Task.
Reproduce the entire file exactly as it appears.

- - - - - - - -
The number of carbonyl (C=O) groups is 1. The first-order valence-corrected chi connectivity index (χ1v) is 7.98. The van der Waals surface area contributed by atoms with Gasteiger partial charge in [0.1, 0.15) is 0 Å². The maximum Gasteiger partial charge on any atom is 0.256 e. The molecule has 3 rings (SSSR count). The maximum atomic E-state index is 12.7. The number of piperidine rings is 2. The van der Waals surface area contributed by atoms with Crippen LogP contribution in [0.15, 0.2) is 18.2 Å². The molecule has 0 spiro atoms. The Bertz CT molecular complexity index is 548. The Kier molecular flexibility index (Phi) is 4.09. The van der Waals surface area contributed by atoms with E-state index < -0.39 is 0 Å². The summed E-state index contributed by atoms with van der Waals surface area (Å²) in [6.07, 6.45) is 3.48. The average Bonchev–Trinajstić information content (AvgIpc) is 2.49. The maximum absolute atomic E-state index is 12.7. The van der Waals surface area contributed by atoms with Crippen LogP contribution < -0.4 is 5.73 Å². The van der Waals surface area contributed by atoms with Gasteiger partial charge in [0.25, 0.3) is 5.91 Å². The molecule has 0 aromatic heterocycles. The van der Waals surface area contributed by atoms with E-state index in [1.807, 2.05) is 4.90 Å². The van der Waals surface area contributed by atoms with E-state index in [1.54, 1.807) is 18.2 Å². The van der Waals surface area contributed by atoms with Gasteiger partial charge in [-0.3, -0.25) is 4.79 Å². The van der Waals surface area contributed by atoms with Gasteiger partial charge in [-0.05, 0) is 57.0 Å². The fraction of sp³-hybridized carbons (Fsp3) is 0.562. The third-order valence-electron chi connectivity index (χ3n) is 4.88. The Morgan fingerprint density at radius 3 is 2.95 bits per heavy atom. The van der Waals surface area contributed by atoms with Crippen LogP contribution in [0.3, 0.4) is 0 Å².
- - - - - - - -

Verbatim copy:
The number of carbonyl (C=O) groups is 1. The first-order valence-corrected chi connectivity index (χ1v) is 7.98. The van der Waals surface area contributed by atoms with Gasteiger partial charge in [0.1, 0.15) is 0 Å². The maximum Gasteiger partial charge on any atom is 0.256 e. The molecule has 3 rings (SSSR count). The maximum atomic E-state index is 12.7. The number of piperidine rings is 2. The van der Waals surface area contributed by atoms with Crippen LogP contribution in [0.15, 0.2) is 18.2 Å². The molecule has 0 spiro atoms. The Bertz CT molecular complexity index is 548. The Kier molecular flexibility index (Phi) is 4.09. The van der Waals surface area contributed by atoms with E-state index < -0.39 is 0 Å². The summed E-state index contributed by atoms with van der Waals surface area (Å²) in [6.07, 6.45) is 3.48. The average Bonchev–Trinajstić information content (AvgIpc) is 2.49. The maximum absolute atomic E-state index is 12.7. The van der Waals surface area contributed by atoms with Crippen LogP contribution < -0.4 is 5.73 Å². The van der Waals surface area contributed by atoms with Gasteiger partial charge in [0.25, 0.3) is 5.91 Å². The molecule has 0 aromatic heterocycles. The van der Waals surface area contributed by atoms with E-state index in [1.807, 2.05) is 4.90 Å². The van der Waals surface area contributed by atoms with E-state index in [1.54, 1.807) is 18.2 Å². The van der Waals surface area contributed by atoms with Gasteiger partial charge in [-0.3, -0.25) is 4.79 Å². The van der Waals surface area contributed by atoms with Gasteiger partial charge in [-0.05, 0) is 57.0 Å². The fraction of sp³-hybridized carbons (Fsp3) is 0.562. The third-order valence-electron chi connectivity index (χ3n) is 4.88. The Morgan fingerprint density at radius 3 is 2.95 bits per heavy atom. The van der Waals surface area contributed by atoms with Crippen LogP contribution in [0.3, 0.4) is 0 Å².